Meggers joins effort to establish urban water sustainability research network


Princeton University researchers will join 14 academic institutions and partners nationwide on a $12 million project to address the challenges that threaten urban water systems in the United States and globally. Funded by the National Science Foundation and led by Colorado State University, the collaboration will establish the Urban Water Innovation Network (UWIN), which will create technological, institutional and management solutions that help communities increase the resilience of their water systems and better respond to water crises.

The UWIN will build on long-standing programs at Princeton for research and training, as well as the University's recognized expertise in all areas related to water resources, said Elie Bou-Zeid, an associate professor of civil and environmental engineering and Princeton's principal investigator on the project. University programs related to water management include the study of urban rainfall modification, the water-climate nexus in cities, urban flood hazards, and innovative solutions for water and energy conservation in buildings, Bou-Zeid said.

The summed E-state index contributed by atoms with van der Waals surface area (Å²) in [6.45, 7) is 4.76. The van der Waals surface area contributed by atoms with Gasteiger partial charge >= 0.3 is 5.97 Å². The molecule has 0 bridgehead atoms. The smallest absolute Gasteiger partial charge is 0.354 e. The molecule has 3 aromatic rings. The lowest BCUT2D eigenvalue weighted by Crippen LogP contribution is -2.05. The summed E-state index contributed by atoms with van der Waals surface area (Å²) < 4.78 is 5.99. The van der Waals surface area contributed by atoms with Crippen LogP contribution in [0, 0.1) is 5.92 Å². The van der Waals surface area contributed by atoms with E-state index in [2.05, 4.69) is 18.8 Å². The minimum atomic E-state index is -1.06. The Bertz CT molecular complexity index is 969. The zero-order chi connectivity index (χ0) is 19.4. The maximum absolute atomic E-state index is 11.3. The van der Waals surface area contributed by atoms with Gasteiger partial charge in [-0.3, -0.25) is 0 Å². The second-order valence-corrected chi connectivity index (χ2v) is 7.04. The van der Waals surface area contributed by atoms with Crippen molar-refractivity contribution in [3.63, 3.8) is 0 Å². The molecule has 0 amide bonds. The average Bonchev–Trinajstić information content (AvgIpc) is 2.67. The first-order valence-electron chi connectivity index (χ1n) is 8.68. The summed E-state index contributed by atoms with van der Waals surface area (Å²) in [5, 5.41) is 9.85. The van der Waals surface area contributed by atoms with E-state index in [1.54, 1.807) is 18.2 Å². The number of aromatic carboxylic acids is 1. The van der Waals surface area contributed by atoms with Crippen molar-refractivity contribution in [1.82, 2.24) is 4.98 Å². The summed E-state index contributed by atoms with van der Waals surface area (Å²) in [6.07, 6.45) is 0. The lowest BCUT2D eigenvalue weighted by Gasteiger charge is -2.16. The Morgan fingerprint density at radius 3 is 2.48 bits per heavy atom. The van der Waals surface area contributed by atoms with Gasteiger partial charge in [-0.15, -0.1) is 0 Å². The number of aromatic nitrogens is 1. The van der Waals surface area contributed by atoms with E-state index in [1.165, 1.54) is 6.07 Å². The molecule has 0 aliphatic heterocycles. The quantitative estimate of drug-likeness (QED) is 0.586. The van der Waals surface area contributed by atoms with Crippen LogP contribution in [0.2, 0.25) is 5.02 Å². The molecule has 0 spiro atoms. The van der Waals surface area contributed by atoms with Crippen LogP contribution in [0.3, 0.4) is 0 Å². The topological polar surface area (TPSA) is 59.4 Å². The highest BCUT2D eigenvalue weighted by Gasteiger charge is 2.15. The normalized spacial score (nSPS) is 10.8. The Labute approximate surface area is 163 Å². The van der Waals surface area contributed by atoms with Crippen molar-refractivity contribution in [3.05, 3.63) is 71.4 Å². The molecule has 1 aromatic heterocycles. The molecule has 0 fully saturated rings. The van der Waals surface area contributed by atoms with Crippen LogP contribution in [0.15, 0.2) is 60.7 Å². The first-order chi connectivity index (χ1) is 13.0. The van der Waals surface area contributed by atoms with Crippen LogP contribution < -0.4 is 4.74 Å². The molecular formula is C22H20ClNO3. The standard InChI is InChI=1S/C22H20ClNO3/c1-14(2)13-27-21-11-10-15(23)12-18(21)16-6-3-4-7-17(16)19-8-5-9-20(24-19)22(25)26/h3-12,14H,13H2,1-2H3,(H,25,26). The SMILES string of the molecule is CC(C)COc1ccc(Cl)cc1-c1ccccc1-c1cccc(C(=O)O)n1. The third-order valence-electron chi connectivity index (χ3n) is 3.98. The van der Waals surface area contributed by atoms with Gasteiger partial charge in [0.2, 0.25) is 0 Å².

The UWIN also will include Princeton researchers Forrest Meggers, an assistant professor of architecture and the Andlinger Center for Energy and the Environment, and James Smith, the William and Edna Macaleer Professor of Engineering and Applied Science, and professor and chair of civil and environmental engineering. Princeton will receive more than $1 million of the grant funds, and the Princeton Environmental Institute will manage the University's portion of the program.

For more information, see the official press release on the University home page.